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Ya La Laa



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Ya La Laa


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He is also a prominent theologian whose works are favoured and taught by Hanbali jurists, but are also sometimes used by Ash'ari theologians. His works defends the Sunni creed according to the early theory of al-Ithbat wa-l-Tafwid, by which the theologian affirms anthropomorphic attributions to God (tashbih) without interpreting them metaphorically, while rejecting anthropomorphism and corporealism at the same time and demonstrating that the coloration[clarification needed] is unnecessary. However, despite rejecting anthropomorphism and corporealism in the totality of his works, he has briefly expressed a preference for viewing corporealism as indeed necessary in the end of his book Ibtal al-ta'wilat where he also affirms very dubious hadiths. This has caused a major controversy at his time and prompted Ibn al-Jawzi to write his book Daf' shubhat al-tashbih to repel the popular belief that most Hanbali jurists are anthropomorphist. That said, Abū Yaʿlā remains a major authority and his other theological works studied.[citation needed]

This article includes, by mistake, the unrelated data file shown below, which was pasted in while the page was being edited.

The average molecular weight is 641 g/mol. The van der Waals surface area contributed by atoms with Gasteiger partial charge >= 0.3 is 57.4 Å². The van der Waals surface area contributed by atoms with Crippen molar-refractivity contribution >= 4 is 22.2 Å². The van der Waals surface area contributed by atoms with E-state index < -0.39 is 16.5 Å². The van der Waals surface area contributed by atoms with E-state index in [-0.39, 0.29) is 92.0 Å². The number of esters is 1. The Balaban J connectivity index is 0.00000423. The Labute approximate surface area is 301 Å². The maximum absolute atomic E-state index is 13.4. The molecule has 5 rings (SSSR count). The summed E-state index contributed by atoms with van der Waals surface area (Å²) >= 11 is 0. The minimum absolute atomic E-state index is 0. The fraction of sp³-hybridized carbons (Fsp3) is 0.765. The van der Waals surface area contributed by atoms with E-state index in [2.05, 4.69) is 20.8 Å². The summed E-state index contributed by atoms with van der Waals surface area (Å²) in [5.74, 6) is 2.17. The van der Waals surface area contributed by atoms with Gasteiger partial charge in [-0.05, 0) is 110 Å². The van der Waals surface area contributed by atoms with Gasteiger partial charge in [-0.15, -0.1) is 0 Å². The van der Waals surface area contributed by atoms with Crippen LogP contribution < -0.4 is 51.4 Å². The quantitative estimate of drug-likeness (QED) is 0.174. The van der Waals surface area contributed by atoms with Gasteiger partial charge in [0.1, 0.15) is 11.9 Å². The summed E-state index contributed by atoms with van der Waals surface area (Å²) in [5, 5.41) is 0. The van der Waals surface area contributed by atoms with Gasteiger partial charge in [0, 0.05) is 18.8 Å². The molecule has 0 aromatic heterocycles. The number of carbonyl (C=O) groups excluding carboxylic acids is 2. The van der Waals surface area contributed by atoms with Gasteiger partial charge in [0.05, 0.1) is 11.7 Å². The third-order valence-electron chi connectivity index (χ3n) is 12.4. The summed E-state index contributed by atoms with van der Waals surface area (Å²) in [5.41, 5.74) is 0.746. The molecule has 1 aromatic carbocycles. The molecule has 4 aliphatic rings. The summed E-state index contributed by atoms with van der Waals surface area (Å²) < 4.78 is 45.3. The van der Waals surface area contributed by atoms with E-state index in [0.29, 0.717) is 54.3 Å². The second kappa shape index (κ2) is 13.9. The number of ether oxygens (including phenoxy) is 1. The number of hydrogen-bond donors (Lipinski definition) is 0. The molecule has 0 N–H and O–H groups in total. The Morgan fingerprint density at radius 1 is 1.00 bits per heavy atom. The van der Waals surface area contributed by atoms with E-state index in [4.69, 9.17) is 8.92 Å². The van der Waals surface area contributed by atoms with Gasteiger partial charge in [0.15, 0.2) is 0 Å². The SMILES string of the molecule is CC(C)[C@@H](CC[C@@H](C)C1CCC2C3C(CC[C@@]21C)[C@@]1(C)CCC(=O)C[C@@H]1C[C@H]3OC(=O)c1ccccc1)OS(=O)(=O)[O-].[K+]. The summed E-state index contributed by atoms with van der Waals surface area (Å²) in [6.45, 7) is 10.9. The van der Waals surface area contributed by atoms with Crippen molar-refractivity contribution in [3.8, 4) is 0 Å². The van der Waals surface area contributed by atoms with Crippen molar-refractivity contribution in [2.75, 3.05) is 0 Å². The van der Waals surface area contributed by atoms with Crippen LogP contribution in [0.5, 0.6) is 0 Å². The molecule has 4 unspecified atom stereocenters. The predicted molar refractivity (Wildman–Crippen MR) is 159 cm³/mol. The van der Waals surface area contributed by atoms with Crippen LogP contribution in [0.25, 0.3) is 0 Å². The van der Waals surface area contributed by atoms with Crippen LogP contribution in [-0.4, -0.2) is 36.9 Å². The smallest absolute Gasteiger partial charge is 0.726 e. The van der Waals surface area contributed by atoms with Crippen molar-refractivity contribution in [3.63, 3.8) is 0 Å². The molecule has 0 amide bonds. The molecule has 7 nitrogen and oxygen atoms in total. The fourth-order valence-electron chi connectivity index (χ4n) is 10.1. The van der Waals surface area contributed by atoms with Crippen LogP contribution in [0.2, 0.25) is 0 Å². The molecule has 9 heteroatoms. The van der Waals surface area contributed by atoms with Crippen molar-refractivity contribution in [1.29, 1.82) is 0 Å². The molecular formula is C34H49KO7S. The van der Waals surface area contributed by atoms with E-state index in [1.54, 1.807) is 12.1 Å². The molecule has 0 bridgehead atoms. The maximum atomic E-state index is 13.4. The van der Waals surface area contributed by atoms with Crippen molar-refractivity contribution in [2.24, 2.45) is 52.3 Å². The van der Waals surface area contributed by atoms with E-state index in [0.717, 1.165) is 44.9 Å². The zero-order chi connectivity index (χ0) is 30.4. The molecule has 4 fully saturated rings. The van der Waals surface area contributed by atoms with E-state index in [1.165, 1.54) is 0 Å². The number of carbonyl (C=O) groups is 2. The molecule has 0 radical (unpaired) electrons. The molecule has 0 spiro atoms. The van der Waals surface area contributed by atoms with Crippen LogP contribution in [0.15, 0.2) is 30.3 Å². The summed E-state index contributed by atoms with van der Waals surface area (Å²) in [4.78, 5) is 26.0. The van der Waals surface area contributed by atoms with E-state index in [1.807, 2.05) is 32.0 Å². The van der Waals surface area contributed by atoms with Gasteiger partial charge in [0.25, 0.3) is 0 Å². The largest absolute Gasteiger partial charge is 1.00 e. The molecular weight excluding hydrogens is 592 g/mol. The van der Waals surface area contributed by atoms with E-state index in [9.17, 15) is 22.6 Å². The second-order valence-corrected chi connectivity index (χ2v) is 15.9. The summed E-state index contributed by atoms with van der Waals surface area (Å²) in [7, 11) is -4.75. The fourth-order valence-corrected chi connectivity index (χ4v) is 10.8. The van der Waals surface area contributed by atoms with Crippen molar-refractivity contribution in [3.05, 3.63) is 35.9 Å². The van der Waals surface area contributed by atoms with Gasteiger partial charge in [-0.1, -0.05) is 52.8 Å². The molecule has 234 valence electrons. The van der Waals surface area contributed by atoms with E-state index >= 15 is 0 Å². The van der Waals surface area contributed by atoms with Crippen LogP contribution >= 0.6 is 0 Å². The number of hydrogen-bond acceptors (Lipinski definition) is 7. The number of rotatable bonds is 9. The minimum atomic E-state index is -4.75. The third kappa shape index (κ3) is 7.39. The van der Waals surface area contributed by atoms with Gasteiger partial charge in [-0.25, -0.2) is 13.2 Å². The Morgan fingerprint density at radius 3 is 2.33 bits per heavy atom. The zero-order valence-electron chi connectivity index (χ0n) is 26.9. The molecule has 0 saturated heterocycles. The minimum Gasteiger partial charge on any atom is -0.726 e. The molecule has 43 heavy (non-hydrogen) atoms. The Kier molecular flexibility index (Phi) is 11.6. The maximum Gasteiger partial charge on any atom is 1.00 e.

Abd al-Ghani al-Maqdisi (600H)Ibn al-Athir (606H)Al-Akbari (616H)Ibn Qudamah al-Maqdissi (620H)Ibn al-Athir (630H)Ibn al-Hajib (646H)Majd Ad-Din Ibn Taymiyyah (652H)Al-Mundhiri (656H)Al-'Izz ibn Abdessalam (660H)Abu Shamah al-Maqdissi (665H)Al-Qurtubi (671H)An-Nawawi (676H)Al-Qarafi (684H)Al-Baydawi (685H)


Written by the great scholar al-Hanbali Abu Qady Ya'la on al-Iman and topics related to it, among other related words of Imam Ahmad on the topic. This book is basically a thesis of Magisterium presented to the University of Medina in Aqeedah section, the book thus enjoys a long and interesting upstream research.


Bij FunX kan je niet meer om de tunes van Dystinct heen. Ya La Laa en Boussa hoor je vaak langskomen en daarom vond Sander het weer de hoogste tijd om bij te praten. Hij scoort niet alleen in Nederland, maar ook in Marokko gaat de zanger inmiddels keihard.